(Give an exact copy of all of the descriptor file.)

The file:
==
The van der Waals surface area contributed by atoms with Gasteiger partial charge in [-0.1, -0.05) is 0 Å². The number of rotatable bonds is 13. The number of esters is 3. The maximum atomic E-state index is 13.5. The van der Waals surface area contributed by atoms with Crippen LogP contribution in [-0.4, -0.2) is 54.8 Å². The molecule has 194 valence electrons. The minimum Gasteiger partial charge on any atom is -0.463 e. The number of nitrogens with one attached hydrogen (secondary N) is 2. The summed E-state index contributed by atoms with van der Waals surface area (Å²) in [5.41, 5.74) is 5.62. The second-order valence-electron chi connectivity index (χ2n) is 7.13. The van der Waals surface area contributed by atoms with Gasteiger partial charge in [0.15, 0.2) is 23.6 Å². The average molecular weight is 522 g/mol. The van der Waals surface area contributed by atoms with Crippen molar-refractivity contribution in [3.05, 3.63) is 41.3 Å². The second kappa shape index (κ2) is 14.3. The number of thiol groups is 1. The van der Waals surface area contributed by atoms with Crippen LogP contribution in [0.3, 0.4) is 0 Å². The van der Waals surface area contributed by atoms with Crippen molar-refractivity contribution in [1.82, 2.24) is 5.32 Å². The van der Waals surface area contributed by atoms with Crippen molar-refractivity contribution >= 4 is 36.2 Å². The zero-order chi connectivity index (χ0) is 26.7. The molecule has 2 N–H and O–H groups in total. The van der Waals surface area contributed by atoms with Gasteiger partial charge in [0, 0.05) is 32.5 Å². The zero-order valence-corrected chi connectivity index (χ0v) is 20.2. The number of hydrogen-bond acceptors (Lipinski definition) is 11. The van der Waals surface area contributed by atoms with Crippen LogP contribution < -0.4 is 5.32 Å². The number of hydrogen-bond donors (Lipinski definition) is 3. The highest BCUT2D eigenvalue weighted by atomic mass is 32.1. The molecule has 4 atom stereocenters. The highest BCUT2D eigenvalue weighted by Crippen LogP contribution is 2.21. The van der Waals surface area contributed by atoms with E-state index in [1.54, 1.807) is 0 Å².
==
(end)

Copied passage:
The van der Waals surface area contributed by atoms with Gasteiger partial charge in [-0.1, -0.05) is 0 Å². The number of rotatable bonds is 13. The number of esters is 3. The maximum atomic E-state index is 13.5. The van der Waals surface area contributed by atoms with Crippen LogP contribution in [-0.4, -0.2) is 54.8 Å². The molecule has 194 valence electrons. The minimum Gasteiger partial charge on any atom is -0.463 e. The number of nitrogens with one attached hydrogen (secondary N) is 2. The summed E-state index contributed by atoms with van der Waals surface area (Å²) in [5.41, 5.74) is 5.62. The second-order valence-electron chi connectivity index (χ2n) is 7.13. The van der Waals surface area contributed by atoms with Gasteiger partial charge in [0.15, 0.2) is 23.6 Å². The average molecular weight is 522 g/mol. The van der Waals surface area contributed by atoms with Crippen molar-refractivity contribution in [3.05, 3.63) is 41.3 Å². The second kappa shape index (κ2) is 14.3. The number of thiol groups is 1. The van der Waals surface area contributed by atoms with Crippen LogP contribution in [0.3, 0.4) is 0 Å². The van der Waals surface area contributed by atoms with Crippen molar-refractivity contribution in [1.82, 2.24) is 5.32 Å². The van der Waals surface area contributed by atoms with Crippen molar-refractivity contribution >= 4 is 36.2 Å². The zero-order chi connectivity index (χ0) is 26.7. The molecule has 2 N–H and O–H groups in total. The van der Waals surface area contributed by atoms with Gasteiger partial charge in [0, 0.05) is 32.5 Å². The zero-order valence-corrected chi connectivity index (χ0v) is 20.2. The number of hydrogen-bond acceptors (Lipinski definition) is 11. The van der Waals surface area contributed by atoms with Crippen LogP contribution < -0.4 is 5.32 Å². The number of hydrogen-bond donors (Lipinski definition) is 3. The highest BCUT2D eigenvalue weighted by atomic mass is 32.1. The molecule has 4 atom stereocenters. The highest BCUT2D eigenvalue weighted by Crippen LogP contribution is 2.21. The van der Waals surface area contributed by atoms with E-state index in [1.54, 1.807) is 0 Å².